Describing family relationships in English is usually pretty straightforward and light on the details. There are only eight sets of words (a total of 15). You’ve got mother and father, uncle and aunt, cousin, brother and sister, niece and nephew, husband and wife, daughter and son, and grandmother and grandfather. Even in a family with baby boomer parents (my mom is one of nine), you can pretty much take care of the entire cast of characters with just those few words.
- relative age (who’s older and younger)
- side of the family (mother’s or father’s)
- gender (male or female)
- status (in-law or blood relative)
That complicates things and gives you 23 sets of words (a total of 46) to learn. Adding to that, if for example your father has 5 brothers, four are older and one is younger, you have to refer to them as “first uncle [that's older than my dad] on my father’s side” (一伯父), “second uncle [that's older than my dad] on my father’s side” (二伯父), until you get to “uncle that’s younger than my dad on my father’s side” (叔叔).
So obviously, Mandarin requires you to think about relationships on a whole other conceptual level.
To be fair, in English these distinctions exist, too. You might feel the occasional need to outline ”step” or “half” relationships, “ex” relationships, and create “in-law” designations. You might also want to add intergenerational lables like “grand” to your nieces, nephews, and other family members or “second” or third” to describe generational layers in your relationship with cousins. We can even say “older (or eldest)” or “younger (or youngest”) to designate position within an immediate family. All of these terms add a layer of complexity to how you describe family relationships in English. But note, all the words that I listed are optional “modifiers” that you can add on to your existing vocabulary, not a whole new set of (mandatory) words that you have to memorize and consistently use.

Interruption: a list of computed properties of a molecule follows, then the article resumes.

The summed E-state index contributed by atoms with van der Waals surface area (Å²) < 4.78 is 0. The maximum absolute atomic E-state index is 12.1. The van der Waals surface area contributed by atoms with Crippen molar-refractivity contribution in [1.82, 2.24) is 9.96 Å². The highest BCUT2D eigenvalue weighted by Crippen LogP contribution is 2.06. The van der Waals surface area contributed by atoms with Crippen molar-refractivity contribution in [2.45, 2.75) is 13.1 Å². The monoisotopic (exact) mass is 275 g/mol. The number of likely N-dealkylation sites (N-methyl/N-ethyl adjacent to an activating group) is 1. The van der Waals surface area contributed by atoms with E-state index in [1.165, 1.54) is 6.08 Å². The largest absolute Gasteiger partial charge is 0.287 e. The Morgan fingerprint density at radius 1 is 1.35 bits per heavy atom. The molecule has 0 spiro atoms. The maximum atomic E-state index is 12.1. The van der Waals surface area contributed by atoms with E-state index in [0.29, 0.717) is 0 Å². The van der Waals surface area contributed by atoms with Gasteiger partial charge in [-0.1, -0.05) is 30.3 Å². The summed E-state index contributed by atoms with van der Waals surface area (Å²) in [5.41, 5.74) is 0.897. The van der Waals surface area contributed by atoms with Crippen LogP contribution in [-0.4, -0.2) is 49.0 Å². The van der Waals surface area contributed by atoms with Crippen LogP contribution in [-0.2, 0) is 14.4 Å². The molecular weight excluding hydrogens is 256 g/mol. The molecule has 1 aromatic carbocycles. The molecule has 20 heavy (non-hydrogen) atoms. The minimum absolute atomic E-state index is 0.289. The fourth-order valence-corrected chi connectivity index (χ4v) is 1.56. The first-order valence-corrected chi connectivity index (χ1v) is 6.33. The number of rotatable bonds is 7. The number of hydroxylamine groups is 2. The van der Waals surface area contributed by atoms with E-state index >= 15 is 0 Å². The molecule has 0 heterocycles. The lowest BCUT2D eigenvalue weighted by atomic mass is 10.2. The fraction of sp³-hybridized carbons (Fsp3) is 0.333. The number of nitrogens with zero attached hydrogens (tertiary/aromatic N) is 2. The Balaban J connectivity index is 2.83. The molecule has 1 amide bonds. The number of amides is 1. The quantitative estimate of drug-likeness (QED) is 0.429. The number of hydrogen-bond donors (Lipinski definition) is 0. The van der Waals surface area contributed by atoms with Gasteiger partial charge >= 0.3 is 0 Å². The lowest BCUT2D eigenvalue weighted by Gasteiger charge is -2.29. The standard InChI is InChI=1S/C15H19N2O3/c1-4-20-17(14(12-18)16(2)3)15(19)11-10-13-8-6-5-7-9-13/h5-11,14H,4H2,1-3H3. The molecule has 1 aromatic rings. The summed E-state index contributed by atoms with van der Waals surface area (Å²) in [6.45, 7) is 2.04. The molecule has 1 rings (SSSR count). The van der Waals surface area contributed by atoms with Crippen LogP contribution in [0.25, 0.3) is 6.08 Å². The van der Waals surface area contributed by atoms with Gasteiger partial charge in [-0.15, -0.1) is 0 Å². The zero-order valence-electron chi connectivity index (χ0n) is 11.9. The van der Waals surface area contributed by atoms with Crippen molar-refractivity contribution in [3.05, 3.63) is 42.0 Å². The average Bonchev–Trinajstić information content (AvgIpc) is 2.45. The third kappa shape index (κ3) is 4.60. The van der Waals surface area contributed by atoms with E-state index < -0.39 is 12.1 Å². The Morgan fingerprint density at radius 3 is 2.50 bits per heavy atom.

Fun Activities to Help in Learning Family Relationships
Sometimes, even though I feel like I’ve been studying Mandarin forever, I still occasionally get some of the relationships mixed up. I assume it’s because I’ve never tried to force myself to think in such specificity about who is related to whom on my family tree—well that’s not entirely true. In my father’s culture, you have to announce how each sibling ranks in relative age every time you say that person’s name. But even still, family mapping in Mandarin is still not completely “native” to how my brain works. That ends today, and I suggest that if you are working on learning family designations, you might want to try some of these activities out, too.
The Photo Family Tree
A few of my friends have a designated craft day every month or so. This month, I’m going to make a homemade family tree in Mandarin. Here’s what I plan to do:
Supplies: print outs of family photos, large poster board, scissors, a marker, glue or tape
Task: Create an elaborate family tree with pictures of all of my aunts, uncles, cousins, and their spouses on both my mom and dad’s side. Instead of using their names, I’ll write their family designations in Mandarin under the photo. When I’m done, I’ll hang it up in my room, so I have several pictures of my family members and a reminder of family relationships (in Mandarin).
My intuition is that if I can make it personal to me, I’ll be able to remember the designations a lot better.
Alternative: If you’re tech savy, you can do this online easily with digital photos and online family tree software.